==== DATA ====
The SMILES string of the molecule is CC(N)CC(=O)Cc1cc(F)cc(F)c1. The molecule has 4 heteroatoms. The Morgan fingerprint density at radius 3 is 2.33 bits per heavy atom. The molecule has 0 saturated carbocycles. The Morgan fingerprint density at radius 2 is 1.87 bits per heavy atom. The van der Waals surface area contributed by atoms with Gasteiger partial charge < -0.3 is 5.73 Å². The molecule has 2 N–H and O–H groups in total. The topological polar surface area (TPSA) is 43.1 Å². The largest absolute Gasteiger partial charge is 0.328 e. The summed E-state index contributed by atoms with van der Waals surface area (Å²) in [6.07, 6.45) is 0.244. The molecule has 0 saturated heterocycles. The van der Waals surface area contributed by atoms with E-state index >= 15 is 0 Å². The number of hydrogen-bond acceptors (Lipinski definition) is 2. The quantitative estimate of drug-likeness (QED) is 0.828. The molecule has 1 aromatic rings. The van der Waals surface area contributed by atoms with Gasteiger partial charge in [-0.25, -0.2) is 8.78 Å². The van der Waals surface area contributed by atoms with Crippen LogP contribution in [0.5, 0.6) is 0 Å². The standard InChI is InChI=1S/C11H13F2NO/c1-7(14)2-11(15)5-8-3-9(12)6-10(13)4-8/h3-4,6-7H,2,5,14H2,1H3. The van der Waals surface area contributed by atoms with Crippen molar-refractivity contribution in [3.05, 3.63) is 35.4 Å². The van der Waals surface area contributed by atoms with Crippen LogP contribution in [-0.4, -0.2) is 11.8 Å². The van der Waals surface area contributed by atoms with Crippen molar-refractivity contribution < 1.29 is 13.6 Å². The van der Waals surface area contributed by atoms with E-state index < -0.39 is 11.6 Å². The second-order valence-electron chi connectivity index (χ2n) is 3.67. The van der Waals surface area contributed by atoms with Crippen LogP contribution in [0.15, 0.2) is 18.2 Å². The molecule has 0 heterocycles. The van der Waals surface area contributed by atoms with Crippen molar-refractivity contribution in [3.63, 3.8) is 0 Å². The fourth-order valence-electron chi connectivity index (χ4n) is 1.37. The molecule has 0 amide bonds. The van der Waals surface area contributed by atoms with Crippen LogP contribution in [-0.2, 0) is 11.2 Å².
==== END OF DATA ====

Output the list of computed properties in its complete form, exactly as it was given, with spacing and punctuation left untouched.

The SMILES string of the molecule is CC(N)CC(=O)Cc1cc(F)cc(F)c1. The molecule has 4 heteroatoms. The Morgan fingerprint density at radius 3 is 2.33 bits per heavy atom. The molecule has 0 saturated carbocycles. The Morgan fingerprint density at radius 2 is 1.87 bits per heavy atom. The van der Waals surface area contributed by atoms with Gasteiger partial charge < -0.3 is 5.73 Å². The molecule has 2 N–H and O–H groups in total. The topological polar surface area (TPSA) is 43.1 Å². The largest absolute Gasteiger partial charge is 0.328 e. The summed E-state index contributed by atoms with van der Waals surface area (Å²) in [6.07, 6.45) is 0.244. The molecule has 0 saturated heterocycles. The van der Waals surface area contributed by atoms with E-state index >= 15 is 0 Å². The number of hydrogen-bond acceptors (Lipinski definition) is 2. The quantitative estimate of drug-likeness (QED) is 0.828. The molecule has 1 aromatic rings. The van der Waals surface area contributed by atoms with Gasteiger partial charge in [-0.25, -0.2) is 8.78 Å². The van der Waals surface area contributed by atoms with Crippen LogP contribution in [0.5, 0.6) is 0 Å². The standard InChI is InChI=1S/C11H13F2NO/c1-7(14)2-11(15)5-8-3-9(12)6-10(13)4-8/h3-4,6-7H,2,5,14H2,1H3. The van der Waals surface area contributed by atoms with Crippen molar-refractivity contribution in [3.05, 3.63) is 35.4 Å². The van der Waals surface area contributed by atoms with Crippen LogP contribution in [-0.4, -0.2) is 11.8 Å². The van der Waals surface area contributed by atoms with Crippen molar-refractivity contribution < 1.29 is 13.6 Å². The van der Waals surface area contributed by atoms with E-state index < -0.39 is 11.6 Å². The second-order valence-electron chi connectivity index (χ2n) is 3.67. The van der Waals surface area contributed by atoms with Crippen LogP contribution in [0.15, 0.2) is 18.2 Å². The molecule has 0 heterocycles. The van der Waals surface area contributed by atoms with Crippen molar-refractivity contribution in [3.63, 3.8) is 0 Å². The fourth-order valence-electron chi connectivity index (χ4n) is 1.37. The molecule has 0 amide bonds. The van der Waals surface area contributed by atoms with Crippen LogP contribution in [-0.2, 0) is 11.2 Å².